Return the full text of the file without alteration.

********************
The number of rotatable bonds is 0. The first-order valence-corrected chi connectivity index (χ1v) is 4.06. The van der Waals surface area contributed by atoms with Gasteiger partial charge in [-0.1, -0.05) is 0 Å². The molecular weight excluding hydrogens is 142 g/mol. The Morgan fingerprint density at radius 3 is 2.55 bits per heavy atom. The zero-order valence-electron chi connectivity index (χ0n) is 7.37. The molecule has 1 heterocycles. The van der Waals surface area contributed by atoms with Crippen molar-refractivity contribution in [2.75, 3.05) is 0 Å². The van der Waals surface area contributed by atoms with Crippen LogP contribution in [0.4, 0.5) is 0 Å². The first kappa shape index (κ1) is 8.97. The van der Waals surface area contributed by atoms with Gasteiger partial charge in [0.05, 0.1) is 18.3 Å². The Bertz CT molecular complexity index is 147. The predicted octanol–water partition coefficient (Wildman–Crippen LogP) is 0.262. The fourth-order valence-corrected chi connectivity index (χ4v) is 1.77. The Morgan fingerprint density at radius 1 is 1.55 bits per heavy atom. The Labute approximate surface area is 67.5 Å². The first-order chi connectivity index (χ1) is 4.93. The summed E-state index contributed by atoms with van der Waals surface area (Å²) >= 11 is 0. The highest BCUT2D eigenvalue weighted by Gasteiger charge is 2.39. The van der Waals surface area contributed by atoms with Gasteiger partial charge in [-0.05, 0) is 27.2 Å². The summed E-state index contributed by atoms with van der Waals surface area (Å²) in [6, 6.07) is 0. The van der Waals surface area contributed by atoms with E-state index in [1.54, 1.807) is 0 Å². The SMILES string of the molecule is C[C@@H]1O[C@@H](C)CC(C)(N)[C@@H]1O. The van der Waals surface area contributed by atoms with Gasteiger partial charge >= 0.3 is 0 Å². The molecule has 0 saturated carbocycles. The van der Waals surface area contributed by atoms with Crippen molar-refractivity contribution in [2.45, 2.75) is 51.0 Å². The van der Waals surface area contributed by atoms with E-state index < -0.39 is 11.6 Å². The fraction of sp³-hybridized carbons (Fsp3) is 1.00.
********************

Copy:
The number of rotatable bonds is 0. The first-order valence-corrected chi connectivity index (χ1v) is 4.06. The van der Waals surface area contributed by atoms with Gasteiger partial charge in [-0.1, -0.05) is 0 Å². The molecular weight excluding hydrogens is 142 g/mol. The Morgan fingerprint density at radius 3 is 2.55 bits per heavy atom. The zero-order valence-electron chi connectivity index (χ0n) is 7.37. The molecule has 1 heterocycles. The van der Waals surface area contributed by atoms with Crippen molar-refractivity contribution in [2.75, 3.05) is 0 Å². The van der Waals surface area contributed by atoms with Crippen LogP contribution in [0.4, 0.5) is 0 Å². The first kappa shape index (κ1) is 8.97. The van der Waals surface area contributed by atoms with Gasteiger partial charge in [0.05, 0.1) is 18.3 Å². The Bertz CT molecular complexity index is 147. The predicted octanol–water partition coefficient (Wildman–Crippen LogP) is 0.262. The fourth-order valence-corrected chi connectivity index (χ4v) is 1.77. The Morgan fingerprint density at radius 1 is 1.55 bits per heavy atom. The Labute approximate surface area is 67.5 Å². The first-order chi connectivity index (χ1) is 4.93. The summed E-state index contributed by atoms with van der Waals surface area (Å²) >= 11 is 0. The highest BCUT2D eigenvalue weighted by Gasteiger charge is 2.39. The van der Waals surface area contributed by atoms with Gasteiger partial charge in [-0.05, 0) is 27.2 Å². The summed E-state index contributed by atoms with van der Waals surface area (Å²) in [6, 6.07) is 0. The van der Waals surface area contributed by atoms with E-state index in [1.54, 1.807) is 0 Å². The SMILES string of the molecule is C[C@@H]1O[C@@H](C)CC(C)(N)[C@@H]1O. The van der Waals surface area contributed by atoms with Gasteiger partial charge >= 0.3 is 0 Å². The molecule has 0 saturated carbocycles. The van der Waals surface area contributed by atoms with Crippen molar-refractivity contribution in [2.45, 2.75) is 51.0 Å². The van der Waals surface area contributed by atoms with E-state index < -0.39 is 11.6 Å². The fraction of sp³-hybridized carbons (Fsp3) is 1.00.